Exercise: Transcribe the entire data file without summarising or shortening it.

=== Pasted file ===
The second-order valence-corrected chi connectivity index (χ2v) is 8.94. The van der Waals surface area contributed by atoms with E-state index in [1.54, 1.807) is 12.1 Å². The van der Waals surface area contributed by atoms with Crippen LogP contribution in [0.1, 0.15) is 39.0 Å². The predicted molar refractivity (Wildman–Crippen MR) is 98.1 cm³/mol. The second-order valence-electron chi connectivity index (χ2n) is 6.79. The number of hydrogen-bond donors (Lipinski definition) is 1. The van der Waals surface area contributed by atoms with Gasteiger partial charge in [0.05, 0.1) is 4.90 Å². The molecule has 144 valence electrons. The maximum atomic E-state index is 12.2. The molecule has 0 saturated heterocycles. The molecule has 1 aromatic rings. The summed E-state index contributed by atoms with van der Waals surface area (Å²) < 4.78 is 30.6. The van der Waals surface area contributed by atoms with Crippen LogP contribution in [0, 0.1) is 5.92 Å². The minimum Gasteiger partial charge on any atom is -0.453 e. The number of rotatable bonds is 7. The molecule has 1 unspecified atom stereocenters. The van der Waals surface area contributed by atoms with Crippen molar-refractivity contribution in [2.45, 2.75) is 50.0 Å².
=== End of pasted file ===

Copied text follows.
The second-order valence-corrected chi connectivity index (χ2v) is 8.94. The van der Waals surface area contributed by atoms with E-state index in [1.54, 1.807) is 12.1 Å². The van der Waals surface area contributed by atoms with Crippen LogP contribution in [0.1, 0.15) is 39.0 Å². The predicted molar refractivity (Wildman–Crippen MR) is 98.1 cm³/mol. The second-order valence-electron chi connectivity index (χ2n) is 6.79. The number of hydrogen-bond donors (Lipinski definition) is 1. The van der Waals surface area contributed by atoms with Gasteiger partial charge in [0.05, 0.1) is 4.90 Å². The molecule has 144 valence electrons. The maximum atomic E-state index is 12.2. The molecule has 0 saturated heterocycles. The molecule has 1 aromatic rings. The summed E-state index contributed by atoms with van der Waals surface area (Å²) < 4.78 is 30.6. The van der Waals surface area contributed by atoms with Crippen LogP contribution in [0, 0.1) is 5.92 Å². The minimum Gasteiger partial charge on any atom is -0.453 e. The number of rotatable bonds is 7. The molecule has 1 unspecified atom stereocenters. The van der Waals surface area contributed by atoms with Crippen molar-refractivity contribution in [2.45, 2.75) is 50.0 Å².